Brett Westwood looks at how the lobster has become an epicure's delight, an improbable sex symbol, a sign of a luxurious lifestyle and even a muse for surrealist artists.
Brett Westwood looks at how the lobster is a creature that when drawn up from the deep is made to shed its natural identity as an ancient predator of the sea floor and has become an improbable sex symbol, an epicure's delight, a muse for surrealist artists a fearsome little nipper thanks to those pincers. Not all lobsters have claws, but the ones in this programme do. They're the European and American species, which come equipped with enormous claws like oversized boxing gloves, and a tough armour evolved to withstand the rigours of life on the rocks. Producer: Tom Bonnett.
Dr Paul Clark
For the lastdecade his work has focused mainly on research; taxonomy and systematics of decapods, brachyuran crab larvae, some eel studies, invasive decapoda and riverine plastic litter.
Dr Giovanni Aloi
In 2006, he founded Antennae, the Journal of Nature in Visual Culture. It is an international reference point for the debate on animals in the arts. He is the author of Art & Animals and is currently working on two monographs, one on taxidermy in contemporary art and another on plants in contemporary art, both due for publication in 2016.
His first book, The Secret Life of Lobsters: How Fishermen and Scientists Are Unraveling the Mysteries of Our Favorite Crustacean, began as a centerpiece article in the Atlantic that was included in the Best American Science Writing edited by Oliver Sacks. To research the book Trevor lived on a small island off the Maine coast for two years while working full-time as a crew member on a lobster boat, then spent months holed up in laboratories and zoology libraries learning about the surprising soap opera of decapod mating habits.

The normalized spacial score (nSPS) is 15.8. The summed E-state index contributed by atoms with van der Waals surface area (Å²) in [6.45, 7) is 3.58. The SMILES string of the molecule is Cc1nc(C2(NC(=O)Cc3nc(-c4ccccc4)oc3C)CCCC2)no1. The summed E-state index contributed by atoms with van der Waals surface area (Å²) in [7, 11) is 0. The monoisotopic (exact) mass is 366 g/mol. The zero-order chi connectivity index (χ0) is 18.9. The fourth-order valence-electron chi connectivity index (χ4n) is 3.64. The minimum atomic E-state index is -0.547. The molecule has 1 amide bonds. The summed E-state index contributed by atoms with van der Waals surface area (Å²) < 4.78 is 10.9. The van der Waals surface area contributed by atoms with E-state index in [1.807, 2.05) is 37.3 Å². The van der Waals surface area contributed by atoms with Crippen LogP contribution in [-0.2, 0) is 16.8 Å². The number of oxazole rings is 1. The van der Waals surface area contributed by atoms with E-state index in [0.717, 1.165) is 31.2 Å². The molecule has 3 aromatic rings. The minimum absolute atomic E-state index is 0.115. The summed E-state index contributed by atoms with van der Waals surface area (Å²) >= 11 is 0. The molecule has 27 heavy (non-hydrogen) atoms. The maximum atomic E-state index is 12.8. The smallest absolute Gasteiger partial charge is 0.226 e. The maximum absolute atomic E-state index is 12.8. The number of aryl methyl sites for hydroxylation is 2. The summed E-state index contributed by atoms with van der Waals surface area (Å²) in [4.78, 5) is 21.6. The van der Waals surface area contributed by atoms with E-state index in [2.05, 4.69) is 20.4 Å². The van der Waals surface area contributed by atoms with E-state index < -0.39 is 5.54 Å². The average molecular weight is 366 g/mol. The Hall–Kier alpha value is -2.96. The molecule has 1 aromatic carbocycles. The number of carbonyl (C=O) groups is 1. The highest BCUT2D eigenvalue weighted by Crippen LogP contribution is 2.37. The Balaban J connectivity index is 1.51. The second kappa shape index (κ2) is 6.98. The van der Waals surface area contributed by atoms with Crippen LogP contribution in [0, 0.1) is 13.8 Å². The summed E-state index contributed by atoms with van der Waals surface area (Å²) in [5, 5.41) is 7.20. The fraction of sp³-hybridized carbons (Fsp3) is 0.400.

Dr Charlie Ellis
He has studied the population ecology of European lobsters in Cornwall and the Isles of Scilly and his Univrsity of Exeter PhD thesis examined the stock enhancement project run to conserve the species at the National Lobster Hatchery.
This project aims to use genetic markers to test population structure and reproductive ecology in local lobsters, and provide lobster hatcheries and alternative stock conservation measures with a genetic method to identify released animals, enabling assessments of how well they contribute to the sustainability of pressured or depleted marine populations.
Dr Zoe Jaques
Her most recent book, Children’s Literature and the Posthuman, considers how questions of the animal, environment and technology emerge in children’s fantasy literature and film. She also has an interest in book history and illustration. She has published extensively on Lewis Carroll’s Alice.
She encourages people to try her produce and teaches people how to cook it as she believes this, and the weather, are the main reason people in Wales have not traditionally eaten this local food.